Silver-Backed Chevrotain Rediscovered in Vietnam

The silver-backed chevrotain (Tragulus versicolor), a deer-like species the size of a rabbit or small cat, has been rediscovered by an international team of researchers from Global Wildlife Conservation and elsewhere. Also called the Vietnamese mouse-deer, the ungulate (hoofed animal) had not been seen in Vietnam since 1990. The rediscovery was described in a paper in the journal Nature Ecology Evolution.

Camera trap photo of a silver-backed chevrotain (Tragulus versicolor). Image credit: Southern Institute of Ecology / Global Wildlife Conservation / Leibniz Institute for Zoo and Wildlife Research / NCNP.

Camera trap photo of a silver-backed chevrotain (Tragulus versicolor). Image credit: Southern Institute of Ecology / Global Wildlife Conservation / Leibniz Institute for Zoo and Wildlife Research / NCNP.

The silver-backed chevrotain was first described in 1910 from four specimens that were obtained near the city of Nha Trang, southern Vietnam.

Other than those specimens, only a single verifiable record exists. It was collected by an expedition to central Vietnam in 1990.

“The rediscovery of the silver-backed chevrotain provides big hope for the conservation of biodiversity, especially threatened species, in Vietnam,” said Dr. Hoang Minh Duc, a scientist in the Southern Institute of Ecology at the Vietnam Academy of Science and Technology.

“This also encourages us, together with relevant and international partners, to devote time and effort to further investigation and conservation of Vietnam’s biodiversity heritage.”

To search for the silver-backed chevrotain, Dr. Duc and colleagues conducted targeted surveys in southern Vietnam.

 

First, they used interview surveys with local villagers and government forest rangers to obtain information on the occurrence of potential silver-backed chevrotains in the vicinity of Nha Trang.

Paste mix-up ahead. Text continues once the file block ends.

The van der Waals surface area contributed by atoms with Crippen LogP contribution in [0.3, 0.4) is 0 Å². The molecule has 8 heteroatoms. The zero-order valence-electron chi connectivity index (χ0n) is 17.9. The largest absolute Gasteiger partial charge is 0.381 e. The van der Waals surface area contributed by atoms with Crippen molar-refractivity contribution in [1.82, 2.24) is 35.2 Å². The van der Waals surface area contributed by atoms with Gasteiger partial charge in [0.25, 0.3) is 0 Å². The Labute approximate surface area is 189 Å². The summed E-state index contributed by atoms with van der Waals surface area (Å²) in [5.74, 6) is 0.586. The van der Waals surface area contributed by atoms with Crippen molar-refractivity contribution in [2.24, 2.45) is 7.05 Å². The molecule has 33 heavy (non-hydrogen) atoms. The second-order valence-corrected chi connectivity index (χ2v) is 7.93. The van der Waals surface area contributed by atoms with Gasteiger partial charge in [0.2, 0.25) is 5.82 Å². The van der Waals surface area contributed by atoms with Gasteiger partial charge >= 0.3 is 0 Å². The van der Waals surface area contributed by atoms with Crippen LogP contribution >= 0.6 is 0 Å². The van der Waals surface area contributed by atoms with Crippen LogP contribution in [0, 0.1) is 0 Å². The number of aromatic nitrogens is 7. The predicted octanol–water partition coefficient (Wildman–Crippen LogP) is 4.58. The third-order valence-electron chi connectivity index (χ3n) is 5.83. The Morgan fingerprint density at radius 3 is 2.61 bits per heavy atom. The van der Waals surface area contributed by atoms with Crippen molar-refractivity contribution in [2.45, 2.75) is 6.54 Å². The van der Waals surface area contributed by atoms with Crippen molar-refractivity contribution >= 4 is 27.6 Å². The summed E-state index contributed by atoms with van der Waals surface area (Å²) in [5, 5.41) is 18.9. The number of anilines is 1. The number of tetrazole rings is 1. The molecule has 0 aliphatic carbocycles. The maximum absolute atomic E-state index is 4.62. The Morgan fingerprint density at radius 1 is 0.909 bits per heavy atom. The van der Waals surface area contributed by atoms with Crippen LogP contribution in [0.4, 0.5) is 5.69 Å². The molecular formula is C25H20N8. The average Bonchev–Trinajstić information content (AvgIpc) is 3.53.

They then conducted follow-up camera-trapping in an area of where locals indicated they may have seen the animal.

They set three camera traps for five months and captured 275 photos of the species.

They then set up another 29 cameras in the same area, this time recording 1,881 photographs of the chevrotain over five months.

“We had no idea what to expect, so I was surprised and overjoyed when we checked the camera traps and saw photographs of a chevrotain with silver flanks,” said expedition team leader An Nguyen, associate conservation scientist for Global Wildlife Conservation and PhD student at the Leibniz Institute for Zoo and Wildlife Research.

“For so long this species has seemingly only existed as part of our imagination. Discovering that it is, indeed, still out there, is the first step in ensuring we don’t lose it again, and we’re moving quickly now to figure out how best to protect it.”

The team now plans to determine how large and stable this population of silver-backed chevrotains is, the wider distribution of the species, and understanding the threats to its survival.

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A. Nguyen et al. Camera-trap evidence that the silver-backed chevrotain Tragulus versicolor remains in the wild in Vietnam. Nat Ecol Evol, published online November 11, 2019; doi: 10.1038/s41559-019-1027-7

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